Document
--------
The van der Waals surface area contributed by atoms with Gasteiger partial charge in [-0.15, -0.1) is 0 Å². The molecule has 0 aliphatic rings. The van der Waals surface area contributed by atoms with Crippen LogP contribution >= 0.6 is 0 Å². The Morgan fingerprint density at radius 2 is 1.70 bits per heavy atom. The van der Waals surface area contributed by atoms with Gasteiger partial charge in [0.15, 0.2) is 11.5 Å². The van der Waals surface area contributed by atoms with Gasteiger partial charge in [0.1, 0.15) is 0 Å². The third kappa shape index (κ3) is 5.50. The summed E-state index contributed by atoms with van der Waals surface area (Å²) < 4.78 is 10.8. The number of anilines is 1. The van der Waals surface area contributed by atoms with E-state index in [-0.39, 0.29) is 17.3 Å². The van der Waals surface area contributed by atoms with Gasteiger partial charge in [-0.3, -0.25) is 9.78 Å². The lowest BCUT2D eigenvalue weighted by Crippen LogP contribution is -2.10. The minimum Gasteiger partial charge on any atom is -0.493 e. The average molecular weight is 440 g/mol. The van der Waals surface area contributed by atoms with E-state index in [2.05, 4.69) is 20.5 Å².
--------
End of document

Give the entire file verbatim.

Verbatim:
The van der Waals surface area contributed by atoms with Gasteiger partial charge in [-0.15, -0.1) is 0 Å². The molecule has 0 aliphatic rings. The van der Waals surface area contributed by atoms with Crippen LogP contribution >= 0.6 is 0 Å². The Morgan fingerprint density at radius 2 is 1.70 bits per heavy atom. The van der Waals surface area contributed by atoms with Gasteiger partial charge in [0.15, 0.2) is 11.5 Å². The van der Waals surface area contributed by atoms with Gasteiger partial charge in [0.1, 0.15) is 0 Å². The third kappa shape index (κ3) is 5.50. The summed E-state index contributed by atoms with van der Waals surface area (Å²) < 4.78 is 10.8. The number of anilines is 1. The van der Waals surface area contributed by atoms with E-state index in [-0.39, 0.29) is 17.3 Å². The van der Waals surface area contributed by atoms with Gasteiger partial charge in [-0.3, -0.25) is 9.78 Å². The lowest BCUT2D eigenvalue weighted by Crippen LogP contribution is -2.10. The minimum Gasteiger partial charge on any atom is -0.493 e. The average molecular weight is 440 g/mol. The van der Waals surface area contributed by atoms with E-state index in [2.05, 4.69) is 20.5 Å².